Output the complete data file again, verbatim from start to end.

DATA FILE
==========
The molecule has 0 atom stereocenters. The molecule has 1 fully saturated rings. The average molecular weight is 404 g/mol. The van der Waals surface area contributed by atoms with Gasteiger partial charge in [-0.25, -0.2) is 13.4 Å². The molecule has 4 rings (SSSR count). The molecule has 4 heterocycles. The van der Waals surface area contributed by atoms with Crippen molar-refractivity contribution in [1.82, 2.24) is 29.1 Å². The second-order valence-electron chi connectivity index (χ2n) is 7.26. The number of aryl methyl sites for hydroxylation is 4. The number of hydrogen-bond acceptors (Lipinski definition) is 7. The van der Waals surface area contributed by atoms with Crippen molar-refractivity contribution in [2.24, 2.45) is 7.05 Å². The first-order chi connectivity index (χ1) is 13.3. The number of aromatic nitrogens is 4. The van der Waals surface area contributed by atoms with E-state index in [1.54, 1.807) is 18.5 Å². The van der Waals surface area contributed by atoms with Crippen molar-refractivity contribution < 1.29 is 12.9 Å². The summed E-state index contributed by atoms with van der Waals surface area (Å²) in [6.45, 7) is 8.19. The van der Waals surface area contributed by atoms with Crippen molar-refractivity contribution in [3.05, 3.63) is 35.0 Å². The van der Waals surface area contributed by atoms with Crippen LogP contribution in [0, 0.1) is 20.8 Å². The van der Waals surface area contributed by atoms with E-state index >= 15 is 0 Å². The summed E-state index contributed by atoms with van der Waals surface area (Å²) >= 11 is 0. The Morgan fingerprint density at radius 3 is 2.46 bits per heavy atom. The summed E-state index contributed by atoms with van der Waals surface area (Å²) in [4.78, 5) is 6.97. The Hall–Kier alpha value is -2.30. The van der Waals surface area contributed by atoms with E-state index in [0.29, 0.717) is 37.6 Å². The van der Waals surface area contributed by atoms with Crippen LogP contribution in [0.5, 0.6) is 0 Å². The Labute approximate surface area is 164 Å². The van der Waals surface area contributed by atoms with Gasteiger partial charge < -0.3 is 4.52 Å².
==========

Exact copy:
The molecule has 0 atom stereocenters. The molecule has 1 fully saturated rings. The average molecular weight is 404 g/mol. The van der Waals surface area contributed by atoms with Gasteiger partial charge in [-0.25, -0.2) is 13.4 Å². The molecule has 4 rings (SSSR count). The molecule has 4 heterocycles. The van der Waals surface area contributed by atoms with Crippen molar-refractivity contribution in [1.82, 2.24) is 29.1 Å². The second-order valence-electron chi connectivity index (χ2n) is 7.26. The number of aryl methyl sites for hydroxylation is 4. The number of hydrogen-bond acceptors (Lipinski definition) is 7. The van der Waals surface area contributed by atoms with Crippen molar-refractivity contribution in [2.24, 2.45) is 7.05 Å². The first-order chi connectivity index (χ1) is 13.3. The number of aromatic nitrogens is 4. The van der Waals surface area contributed by atoms with E-state index in [1.54, 1.807) is 18.5 Å². The van der Waals surface area contributed by atoms with Crippen molar-refractivity contribution < 1.29 is 12.9 Å². The summed E-state index contributed by atoms with van der Waals surface area (Å²) in [6.45, 7) is 8.19. The van der Waals surface area contributed by atoms with Crippen molar-refractivity contribution in [3.05, 3.63) is 35.0 Å². The van der Waals surface area contributed by atoms with Crippen LogP contribution in [0, 0.1) is 20.8 Å². The van der Waals surface area contributed by atoms with E-state index >= 15 is 0 Å². The summed E-state index contributed by atoms with van der Waals surface area (Å²) >= 11 is 0. The Morgan fingerprint density at radius 3 is 2.46 bits per heavy atom. The summed E-state index contributed by atoms with van der Waals surface area (Å²) in [4.78, 5) is 6.97. The Hall–Kier alpha value is -2.30. The van der Waals surface area contributed by atoms with E-state index in [0.29, 0.717) is 37.6 Å². The van der Waals surface area contributed by atoms with Crippen LogP contribution in [0.5, 0.6) is 0 Å². The Labute approximate surface area is 164 Å². The van der Waals surface area contributed by atoms with Gasteiger partial charge < -0.3 is 4.52 Å².